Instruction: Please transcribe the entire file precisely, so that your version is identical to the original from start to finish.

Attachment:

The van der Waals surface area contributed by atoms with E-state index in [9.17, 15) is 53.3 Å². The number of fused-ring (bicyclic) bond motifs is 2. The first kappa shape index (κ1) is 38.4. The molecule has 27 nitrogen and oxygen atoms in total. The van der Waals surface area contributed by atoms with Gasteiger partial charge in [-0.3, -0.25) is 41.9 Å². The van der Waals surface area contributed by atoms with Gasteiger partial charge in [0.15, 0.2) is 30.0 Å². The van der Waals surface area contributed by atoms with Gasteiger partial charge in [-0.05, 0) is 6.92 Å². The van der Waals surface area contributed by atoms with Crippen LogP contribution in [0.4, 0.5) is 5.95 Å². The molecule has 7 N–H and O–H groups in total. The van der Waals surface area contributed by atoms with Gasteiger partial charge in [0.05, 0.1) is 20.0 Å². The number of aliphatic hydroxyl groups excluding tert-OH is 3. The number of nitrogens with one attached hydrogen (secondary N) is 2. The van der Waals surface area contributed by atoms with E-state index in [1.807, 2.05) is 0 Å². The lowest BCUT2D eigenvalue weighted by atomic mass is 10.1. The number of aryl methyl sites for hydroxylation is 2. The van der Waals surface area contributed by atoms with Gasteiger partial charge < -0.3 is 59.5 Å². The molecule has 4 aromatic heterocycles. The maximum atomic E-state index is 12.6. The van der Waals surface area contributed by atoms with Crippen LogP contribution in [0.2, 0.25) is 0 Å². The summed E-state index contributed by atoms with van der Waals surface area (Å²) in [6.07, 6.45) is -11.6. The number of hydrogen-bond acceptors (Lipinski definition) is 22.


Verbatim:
The van der Waals surface area contributed by atoms with E-state index in [9.17, 15) is 53.3 Å². The number of fused-ring (bicyclic) bond motifs is 2. The first kappa shape index (κ1) is 38.4. The molecule has 27 nitrogen and oxygen atoms in total. The van der Waals surface area contributed by atoms with Gasteiger partial charge in [-0.3, -0.25) is 41.9 Å². The van der Waals surface area contributed by atoms with Gasteiger partial charge in [0.15, 0.2) is 30.0 Å². The van der Waals surface area contributed by atoms with Gasteiger partial charge in [-0.05, 0) is 6.92 Å². The van der Waals surface area contributed by atoms with Crippen LogP contribution in [0.4, 0.5) is 5.95 Å². The molecule has 7 N–H and O–H groups in total. The van der Waals surface area contributed by atoms with Gasteiger partial charge in [0.05, 0.1) is 20.0 Å². The number of aliphatic hydroxyl groups excluding tert-OH is 3. The number of nitrogens with one attached hydrogen (secondary N) is 2. The van der Waals surface area contributed by atoms with E-state index in [1.807, 2.05) is 0 Å². The lowest BCUT2D eigenvalue weighted by atomic mass is 10.1. The number of aryl methyl sites for hydroxylation is 2. The van der Waals surface area contributed by atoms with Gasteiger partial charge < -0.3 is 59.5 Å². The molecule has 4 aromatic heterocycles. The maximum atomic E-state index is 12.6. The van der Waals surface area contributed by atoms with Crippen LogP contribution in [0.2, 0.25) is 0 Å². The summed E-state index contributed by atoms with van der Waals surface area (Å²) in [6.07, 6.45) is -11.6. The number of hydrogen-bond acceptors (Lipinski definition) is 22.